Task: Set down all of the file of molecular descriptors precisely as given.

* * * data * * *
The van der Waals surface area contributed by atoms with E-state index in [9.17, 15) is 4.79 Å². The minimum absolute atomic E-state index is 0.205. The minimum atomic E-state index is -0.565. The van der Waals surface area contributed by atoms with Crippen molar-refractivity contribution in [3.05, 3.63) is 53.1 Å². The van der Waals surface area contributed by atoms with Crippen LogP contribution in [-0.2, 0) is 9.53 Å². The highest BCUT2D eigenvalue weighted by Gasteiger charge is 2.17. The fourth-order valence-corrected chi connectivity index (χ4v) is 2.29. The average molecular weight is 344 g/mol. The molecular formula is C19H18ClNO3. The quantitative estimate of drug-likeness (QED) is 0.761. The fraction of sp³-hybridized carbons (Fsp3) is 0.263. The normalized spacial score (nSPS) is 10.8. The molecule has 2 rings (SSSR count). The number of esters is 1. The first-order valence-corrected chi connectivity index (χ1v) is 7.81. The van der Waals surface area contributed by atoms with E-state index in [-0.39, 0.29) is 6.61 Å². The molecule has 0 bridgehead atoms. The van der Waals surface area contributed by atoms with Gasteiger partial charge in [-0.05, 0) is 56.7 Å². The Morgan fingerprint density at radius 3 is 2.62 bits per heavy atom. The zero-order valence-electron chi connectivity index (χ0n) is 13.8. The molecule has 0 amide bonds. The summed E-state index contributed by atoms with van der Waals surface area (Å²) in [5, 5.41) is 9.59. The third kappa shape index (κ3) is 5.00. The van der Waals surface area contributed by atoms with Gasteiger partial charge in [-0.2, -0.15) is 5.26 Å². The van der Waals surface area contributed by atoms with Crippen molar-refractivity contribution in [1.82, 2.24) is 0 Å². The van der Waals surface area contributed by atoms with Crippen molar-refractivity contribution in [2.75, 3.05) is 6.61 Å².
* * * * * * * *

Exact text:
The van der Waals surface area contributed by atoms with E-state index in [9.17, 15) is 4.79 Å². The minimum absolute atomic E-state index is 0.205. The minimum atomic E-state index is -0.565. The van der Waals surface area contributed by atoms with Crippen molar-refractivity contribution in [3.05, 3.63) is 53.1 Å². The van der Waals surface area contributed by atoms with Crippen LogP contribution in [-0.2, 0) is 9.53 Å². The highest BCUT2D eigenvalue weighted by Gasteiger charge is 2.17. The fourth-order valence-corrected chi connectivity index (χ4v) is 2.29. The average molecular weight is 344 g/mol. The molecular formula is C19H18ClNO3. The quantitative estimate of drug-likeness (QED) is 0.761. The fraction of sp³-hybridized carbons (Fsp3) is 0.263. The normalized spacial score (nSPS) is 10.8. The molecule has 2 rings (SSSR count). The number of esters is 1. The first-order valence-corrected chi connectivity index (χ1v) is 7.81. The van der Waals surface area contributed by atoms with E-state index in [-0.39, 0.29) is 6.61 Å². The molecule has 0 bridgehead atoms. The van der Waals surface area contributed by atoms with Gasteiger partial charge in [-0.05, 0) is 56.7 Å². The Morgan fingerprint density at radius 3 is 2.62 bits per heavy atom. The zero-order valence-electron chi connectivity index (χ0n) is 13.8. The molecule has 0 amide bonds. The summed E-state index contributed by atoms with van der Waals surface area (Å²) in [5, 5.41) is 9.59. The third kappa shape index (κ3) is 5.00. The van der Waals surface area contributed by atoms with Gasteiger partial charge in [-0.2, -0.15) is 5.26 Å². The van der Waals surface area contributed by atoms with Crippen molar-refractivity contribution in [1.82, 2.24) is 0 Å². The van der Waals surface area contributed by atoms with Crippen molar-refractivity contribution in [2.75, 3.05) is 6.61 Å².